Notes on my mother, who has Alzheimer’s disease

“Oh look,” said my mother in a sing-song voice, pointing wistfully ahead, “it’s the man in the moon. We haven’t seen him in a while, but there he is. He’s so bright tonight, but that’s him.”

We were driving down the street I grew up on and the sun was large and orange and just beginning its trek down toward the horizon. We slowed to a stop at a red light and were squinting in the brightness, and while I have grown used to odd exclamations from my mother, this one struck me as something different, as a magical clue to the dwindling world inside her head.

I turned over her words, puzzling over them and looking at the sun and trying to see what she saw. What a beautiful world, I thought, where the moon is the man in the moon and tonight the moon just happens to be enormous and orange and blindingly bright, and the night sky behind him glows, streaked with pinks and yellows and the occasional dab of blue.

What a majestic world wherein such a thing as that is so exceedingly normal that one might say simply, Oh, there’s the man in the moon. My, isn’t he bright tonight?


My mother was diagnosed with Alzheimer’s and dementia about two years ago. It was in the early stages then, and manifested mostly in a confusion about numbers and the Internet and entirely irrational mood swings and paranoia. To me, she merely seemed more unpleasant than usual. My mother had always been prone to irrationality, so when the symptoms first began, they didn’t seem that out of character.

But she was also an exceedingly brilliant woman with a mind comprised of miraculous connections and an understanding of relationships that few historians have. She was highly lauded and extremely well-known in her field, and students still study—and will likely continue to study—her texts and translations, long after she is gone. When the symptoms of Alzheimer’s first began, the most obvious sign of them was that she was no longer able to hide the more damaged parts of herself from her friends and colleagues; that she was no longer able to direct them only at her family and only in private. And so when her friends first began to tell me and my sister that something about our mother was “off,” our initial response was, “Well, yeah.”

This woman looks like my mother. She sounds like my mother. She smells like my mother. There is that visceral feeling when I hug her, that I am hugging the woman I came from, the woman of whom I am a piece, a rib. But each time she opens her mouth, I find that she is just an echo.

The thing is, none of my mother’s “defects” ever made me love her any less. I loved—and love—her fiercely, and while she was often not the best mother, and while she damaged me and hurt me and cost me lots and lots (and lots) of money in therapy bills, I always knew that she loved me into oblivion—into an insane place where only mothers and children are able to exist—and the two of us, both easily dramatic and equally troubled, were tangled in a heated codependency for just about as long as I can remember. I could count on my mother to say terrible things and I could count on her to love me ferociously, and when that is what you’ve grown up with and the way you’ve always been loved, those things are one and the same.

My sister and I have counted on our fingers the ways in which our mother is kinder now, more appreciative, more gentle since the Alzheimer’s.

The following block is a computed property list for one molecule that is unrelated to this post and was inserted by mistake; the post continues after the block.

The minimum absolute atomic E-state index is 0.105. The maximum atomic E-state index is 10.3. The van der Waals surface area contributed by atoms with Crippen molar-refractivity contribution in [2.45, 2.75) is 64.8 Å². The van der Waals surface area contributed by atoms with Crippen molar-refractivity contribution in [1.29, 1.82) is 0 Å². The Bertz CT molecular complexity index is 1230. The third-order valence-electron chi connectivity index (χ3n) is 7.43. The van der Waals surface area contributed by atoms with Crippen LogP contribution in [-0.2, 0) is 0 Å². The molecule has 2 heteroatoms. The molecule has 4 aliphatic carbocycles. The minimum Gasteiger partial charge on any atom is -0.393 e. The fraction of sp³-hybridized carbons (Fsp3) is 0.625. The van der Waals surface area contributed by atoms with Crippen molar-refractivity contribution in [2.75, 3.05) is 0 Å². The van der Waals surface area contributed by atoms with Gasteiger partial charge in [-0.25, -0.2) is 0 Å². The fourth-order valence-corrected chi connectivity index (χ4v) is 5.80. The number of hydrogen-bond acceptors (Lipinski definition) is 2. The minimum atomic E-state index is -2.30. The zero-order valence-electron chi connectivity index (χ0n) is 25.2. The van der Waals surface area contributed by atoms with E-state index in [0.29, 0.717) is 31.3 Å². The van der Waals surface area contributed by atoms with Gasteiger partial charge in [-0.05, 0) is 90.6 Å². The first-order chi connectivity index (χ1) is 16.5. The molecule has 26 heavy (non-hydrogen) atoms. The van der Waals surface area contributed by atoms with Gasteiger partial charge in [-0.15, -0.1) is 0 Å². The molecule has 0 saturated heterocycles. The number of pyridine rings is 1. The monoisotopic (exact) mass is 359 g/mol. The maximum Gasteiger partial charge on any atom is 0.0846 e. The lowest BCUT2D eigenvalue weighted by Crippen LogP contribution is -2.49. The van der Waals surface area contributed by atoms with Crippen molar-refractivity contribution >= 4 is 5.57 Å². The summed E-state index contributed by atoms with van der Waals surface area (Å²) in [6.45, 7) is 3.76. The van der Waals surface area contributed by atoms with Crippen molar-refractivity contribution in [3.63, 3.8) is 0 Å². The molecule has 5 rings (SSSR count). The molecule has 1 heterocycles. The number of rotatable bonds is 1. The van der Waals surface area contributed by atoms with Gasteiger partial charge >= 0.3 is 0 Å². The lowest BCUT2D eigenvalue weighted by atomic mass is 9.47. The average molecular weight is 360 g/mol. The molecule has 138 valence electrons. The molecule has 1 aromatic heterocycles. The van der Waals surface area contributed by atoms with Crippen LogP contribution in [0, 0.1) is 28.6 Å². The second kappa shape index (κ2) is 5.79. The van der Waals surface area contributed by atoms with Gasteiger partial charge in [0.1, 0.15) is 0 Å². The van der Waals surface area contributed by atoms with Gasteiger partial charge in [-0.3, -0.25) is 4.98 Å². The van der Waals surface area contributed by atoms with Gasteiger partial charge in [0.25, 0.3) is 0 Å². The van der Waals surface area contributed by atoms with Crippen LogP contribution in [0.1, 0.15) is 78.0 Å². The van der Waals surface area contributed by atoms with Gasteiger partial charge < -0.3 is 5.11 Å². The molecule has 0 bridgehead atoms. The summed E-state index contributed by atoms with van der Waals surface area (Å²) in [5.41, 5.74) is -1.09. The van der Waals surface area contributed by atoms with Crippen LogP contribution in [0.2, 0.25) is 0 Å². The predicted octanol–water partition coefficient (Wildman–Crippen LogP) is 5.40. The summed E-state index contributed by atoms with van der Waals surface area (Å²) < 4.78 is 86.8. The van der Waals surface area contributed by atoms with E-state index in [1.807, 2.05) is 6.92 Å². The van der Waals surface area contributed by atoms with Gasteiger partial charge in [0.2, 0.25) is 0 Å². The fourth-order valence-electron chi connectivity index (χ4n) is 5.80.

One morning, I was making breakfast for her in her kitchen (my mother can no longer cook or figure out how to pair or prepare ingredients), and I remembered that neither of us had taken our medications yet that day. I said, “We’ll take them together.” When she asked me why I took medication, my eyebrows drew together and I felt a pang in my heart. “Because I’m bipolar,” I told her uncertainly. “You are?” she asked. “Yes,” I said, so puzzled that this was something she could forget. “You don’t seem like someone who’s bipolar,” she said. I laid out all six of her morning pills in a row beside a glass of water and said wryly, “That’s funny. You used to tell me all the time that I was crazy.” “I did?” she asked. “Yes,” I said, “all the time.” She paused, the look on her face like something you might see from a gentle bird who has just flown into a window and is dazed. “Well, I guess I wasn’t a very good mother,” she said, and softly laughed.

My heart stopped for a beat and then pounded painfully. “Oh yes you were,” I said hugging her to me so that she could not see my tears. “You were an amazing mother.” It was half-lie and half-truth, but it didn’t matter either way. That something as awful as Alzheimer’s could give my mother’s mind enough empty space that she could see herself from outside of herself, for the first time ever in her life, was touching. And it was sad. And even then, an enormous, aching part of me wanted my real mother, who was so often cruel to me, but was my mother—was wholly and truly and utterly my mother—because this woman, while kinder and more gentle, barely was or is.

I can see the Alzheimer’s progressing. My mother forgets words more and more frequently. Words like “ring” and “grapes” and “cats” (she has taken to referring to my cats as “those big things at Becky’s apartment,” which she pairs with a hand gesture that is more suggestive of spider legs or jelly fish than of anything related to a cat). She can barely read at all, and doesn’t remember anything she’s read almost immediately after she has read it, but she does like to sit with a book from time to time. She likes to feel the pages in her hands and she still reads the newspaper every day, albeit all day long because each time it is new.